Mother stands over Little Sister, dressing her for the occasion – knitted cap tied under chin with a scarf, multi-layered clothing, and hand-me-down boots.

The three siblings slurged through heavy snow in the driveway, passed the mint and white Chrysler with its push button start, into the snow drifts.

They trudged a few hundred yards – past the monkey ball trees – until they set foot on the school grounds, then round the back to the dumpsters.

The Christmas tree had adorned the large lobby of Lora Little Elementary School. After final classes marking winter break, the tree was dragged from the lobby and tossed unceremoniously out the loading dock doors. The tree is forlorn now, marked by several bent and broken branches and bent and wrinkled tinsel.

True to the elementary school tradition, this tree is twelve feet tall and wide as a 1950s Buick. The Flexi Flyer is a scant few feet long, but none of the logistics mattered. If they did not rescue the tree, they would have no tree.

The three siblings dragged the tree past the sledding hill where one brother would break his leg, past the weed-choked fence where the other brother would contract poison oak, past the school’s towering metal and chain swing set where sister would jump, fly!, and dislocate her elbow.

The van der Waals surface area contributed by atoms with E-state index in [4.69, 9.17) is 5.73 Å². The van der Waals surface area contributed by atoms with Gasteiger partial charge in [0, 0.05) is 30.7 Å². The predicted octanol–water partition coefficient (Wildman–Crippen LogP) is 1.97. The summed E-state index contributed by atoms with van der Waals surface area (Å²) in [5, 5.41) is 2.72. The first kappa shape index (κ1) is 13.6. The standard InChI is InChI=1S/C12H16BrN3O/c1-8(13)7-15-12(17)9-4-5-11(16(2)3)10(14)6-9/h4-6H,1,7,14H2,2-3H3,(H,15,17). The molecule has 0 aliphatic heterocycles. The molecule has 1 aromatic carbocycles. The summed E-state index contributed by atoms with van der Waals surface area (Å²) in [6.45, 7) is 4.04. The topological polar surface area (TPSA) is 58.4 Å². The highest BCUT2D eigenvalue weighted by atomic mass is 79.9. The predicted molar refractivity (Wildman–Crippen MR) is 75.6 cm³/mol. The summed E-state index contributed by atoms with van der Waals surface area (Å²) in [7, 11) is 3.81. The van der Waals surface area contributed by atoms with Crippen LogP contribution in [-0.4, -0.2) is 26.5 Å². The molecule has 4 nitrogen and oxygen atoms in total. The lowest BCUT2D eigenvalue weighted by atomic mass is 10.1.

Out of the schoolyard and down the home street, sliding down the driveway, around the house and into the back yard.

Much like Paul Bunyan, Older Brother dispatched his Boy Scout ax from its leather pouch and commenced to chop the tree to a manageable height so it would fit into the rec room.

They set the tree in a teeny, dented tree stand.  They re-arranged the leftover tinsel then added their own stored decorations. Delicate, paint-flaked ornaments with misshapen hooks, delicately and laboriously placed upon bent and broken branches, until the tree brought the spirit of Christmas into the home.

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Filed under Prose & Poetry, Special Events

Holidays and kids are picture perfect

Stacy Van Dyck 1Stacy VanDyck is an Air Force wife, mom, and photographer (husband Geoffrey was featured yesterday) and works out of her home at the Minot Air Force Base.

Stacy Van Dyck 2

Stacy VanDyck Photography is a member of the Pictures of Hope Foundation. The Pictures of Hope Foundation is a charitable organization of professional photographers who provide complimentary photography sessions to babies in a Neonatal Intensive Care Unit who are not quite ready to come home.